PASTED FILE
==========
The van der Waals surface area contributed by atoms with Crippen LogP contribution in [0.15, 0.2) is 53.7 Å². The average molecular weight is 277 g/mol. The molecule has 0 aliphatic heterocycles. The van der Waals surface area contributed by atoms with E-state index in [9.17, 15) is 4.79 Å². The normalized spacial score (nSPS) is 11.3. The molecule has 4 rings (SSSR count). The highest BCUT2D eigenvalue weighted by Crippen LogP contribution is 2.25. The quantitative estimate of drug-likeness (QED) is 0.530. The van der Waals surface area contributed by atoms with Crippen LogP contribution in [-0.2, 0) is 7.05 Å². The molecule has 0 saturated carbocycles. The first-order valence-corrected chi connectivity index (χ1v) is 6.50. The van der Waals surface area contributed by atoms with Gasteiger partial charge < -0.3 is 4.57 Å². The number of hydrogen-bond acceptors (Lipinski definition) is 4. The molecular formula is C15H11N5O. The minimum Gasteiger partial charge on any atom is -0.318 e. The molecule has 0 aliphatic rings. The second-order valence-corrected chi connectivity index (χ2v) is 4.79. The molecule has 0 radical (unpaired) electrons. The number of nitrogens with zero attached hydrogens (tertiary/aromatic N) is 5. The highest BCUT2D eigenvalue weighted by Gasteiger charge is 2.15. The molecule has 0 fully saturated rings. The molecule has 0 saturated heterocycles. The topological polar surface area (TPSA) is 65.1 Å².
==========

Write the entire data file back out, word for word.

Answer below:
The van der Waals surface area contributed by atoms with Crippen LogP contribution in [0.15, 0.2) is 53.7 Å². The average molecular weight is 277 g/mol. The molecule has 0 aliphatic heterocycles. The van der Waals surface area contributed by atoms with E-state index in [9.17, 15) is 4.79 Å². The normalized spacial score (nSPS) is 11.3. The molecule has 4 rings (SSSR count). The highest BCUT2D eigenvalue weighted by Crippen LogP contribution is 2.25. The quantitative estimate of drug-likeness (QED) is 0.530. The van der Waals surface area contributed by atoms with Crippen LogP contribution in [-0.2, 0) is 7.05 Å². The molecule has 0 saturated carbocycles. The first-order valence-corrected chi connectivity index (χ1v) is 6.50. The van der Waals surface area contributed by atoms with Gasteiger partial charge < -0.3 is 4.57 Å². The number of hydrogen-bond acceptors (Lipinski definition) is 4. The molecular formula is C15H11N5O. The minimum Gasteiger partial charge on any atom is -0.318 e. The molecule has 0 aliphatic rings. The second-order valence-corrected chi connectivity index (χ2v) is 4.79. The molecule has 0 radical (unpaired) electrons. The number of nitrogens with zero attached hydrogens (tertiary/aromatic N) is 5. The highest BCUT2D eigenvalue weighted by Gasteiger charge is 2.15. The molecule has 0 fully saturated rings. The molecule has 0 saturated heterocycles. The topological polar surface area (TPSA) is 65.1 Å².